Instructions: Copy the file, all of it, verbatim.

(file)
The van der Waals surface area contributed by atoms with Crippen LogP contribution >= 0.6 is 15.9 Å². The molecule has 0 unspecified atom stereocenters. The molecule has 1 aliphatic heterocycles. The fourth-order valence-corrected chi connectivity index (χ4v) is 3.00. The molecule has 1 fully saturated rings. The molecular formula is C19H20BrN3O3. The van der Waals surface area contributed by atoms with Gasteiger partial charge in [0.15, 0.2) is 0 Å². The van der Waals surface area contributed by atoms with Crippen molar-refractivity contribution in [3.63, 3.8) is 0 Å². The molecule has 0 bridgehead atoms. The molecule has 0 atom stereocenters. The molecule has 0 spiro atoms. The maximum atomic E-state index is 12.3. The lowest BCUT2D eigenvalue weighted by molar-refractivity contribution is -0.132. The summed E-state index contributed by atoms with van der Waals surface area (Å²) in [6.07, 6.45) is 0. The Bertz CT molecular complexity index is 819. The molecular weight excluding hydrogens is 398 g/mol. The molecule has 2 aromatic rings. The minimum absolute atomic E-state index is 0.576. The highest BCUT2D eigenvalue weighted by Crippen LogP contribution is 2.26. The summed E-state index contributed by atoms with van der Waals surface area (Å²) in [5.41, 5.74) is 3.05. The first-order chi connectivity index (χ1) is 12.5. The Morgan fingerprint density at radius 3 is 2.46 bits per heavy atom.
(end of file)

The van der Waals surface area contributed by atoms with Crippen LogP contribution >= 0.6 is 15.9 Å². The molecule has 0 unspecified atom stereocenters. The molecule has 1 aliphatic heterocycles. The fourth-order valence-corrected chi connectivity index (χ4v) is 3.00. The molecule has 1 fully saturated rings. The molecular formula is C19H20BrN3O3. The van der Waals surface area contributed by atoms with Gasteiger partial charge in [0.15, 0.2) is 0 Å². The van der Waals surface area contributed by atoms with Crippen molar-refractivity contribution in [3.63, 3.8) is 0 Å². The molecule has 0 bridgehead atoms. The molecule has 0 atom stereocenters. The molecule has 0 spiro atoms. The maximum atomic E-state index is 12.3. The lowest BCUT2D eigenvalue weighted by molar-refractivity contribution is -0.132. The summed E-state index contributed by atoms with van der Waals surface area (Å²) in [6.07, 6.45) is 0. The Bertz CT molecular complexity index is 819. The molecular weight excluding hydrogens is 398 g/mol. The molecule has 2 aromatic rings. The minimum absolute atomic E-state index is 0.576. The highest BCUT2D eigenvalue weighted by Crippen LogP contribution is 2.26. The summed E-state index contributed by atoms with van der Waals surface area (Å²) in [5.41, 5.74) is 3.05. The first-order chi connectivity index (χ1) is 12.5. The Morgan fingerprint density at radius 3 is 2.46 bits per heavy atom.